Tuesday, April 6, 2010

Opening Day

Being the hopeless romantic I am, I feel like it's always right that the home team should always win its home opener, just on principle. There are 162 games in Major League Baseball's regular season. But there is only one home opener for each team and its fans. Even the bad teams. In fact, home openers are probably even more important for the bad teams. Because, let's face it, the good ones are going to win the majority of their games, home and away during the season.

The same can't be said of the bad teams. The bad teams will lose the majority of their games. But they should never lose their home opener. That's the one day of the season where it's perfectly all right for the home team and its fans to believe that anything is possible.

Even if it isn't.

The reality is that there are probably 10 teams in the major leagues that we can safely say on opening day that they have no chance of making the playoffs. None. Another 10 teams are long shots to make it. Eight of the remaining 10 teams will make the playoffs, and three of them will be the Yankees, Red Sox, and Phillies. That means seven teams are fighting for five spots.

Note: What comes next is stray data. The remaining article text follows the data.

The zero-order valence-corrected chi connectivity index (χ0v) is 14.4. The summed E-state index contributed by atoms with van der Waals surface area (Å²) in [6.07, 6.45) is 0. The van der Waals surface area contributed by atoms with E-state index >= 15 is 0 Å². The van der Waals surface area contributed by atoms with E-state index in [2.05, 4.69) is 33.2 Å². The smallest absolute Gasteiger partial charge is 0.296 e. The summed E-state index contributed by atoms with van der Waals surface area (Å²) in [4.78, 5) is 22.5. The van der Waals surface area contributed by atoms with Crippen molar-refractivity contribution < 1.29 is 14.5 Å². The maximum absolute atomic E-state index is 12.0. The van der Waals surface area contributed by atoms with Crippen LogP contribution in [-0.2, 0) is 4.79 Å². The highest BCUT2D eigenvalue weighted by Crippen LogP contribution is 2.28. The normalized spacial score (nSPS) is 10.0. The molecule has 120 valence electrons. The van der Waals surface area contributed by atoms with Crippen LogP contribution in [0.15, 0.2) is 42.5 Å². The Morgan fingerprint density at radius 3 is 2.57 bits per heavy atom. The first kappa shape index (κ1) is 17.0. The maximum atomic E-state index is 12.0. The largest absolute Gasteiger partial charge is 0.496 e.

That's basically what the regular season comes down to. Finding out which five of the seven teams teams with a chance will make the playoffs. Everyone else is playing for their marketing departments.

So when the White Sox, a projected good team, beat the Indians, a projected bad one, in Chicago's home opener on Monday, it might have seemed like a bully picking on a skinny kid. But it wasn't. It was a home team winning its home opener. I have no problem with that. Just as it's only right that the Indians win their home opener on Monday. Hope springs eternal at home openers, whether the home team is a good one or a bad one.

For the bad ones, i.e., those teams whose entire payroll is less than the Yankees' starting infield, the home opener is that one time during the year when their fans can dream. And if a bad team wins its home opener, well then, hey, you never know, right? Stranger things have happened.

Not really, but that's what home openers are about. To give the home team fans a chance watch the home team win, and afterwards to dreamily observe, "Hey, you never know!''

Even if we do know.


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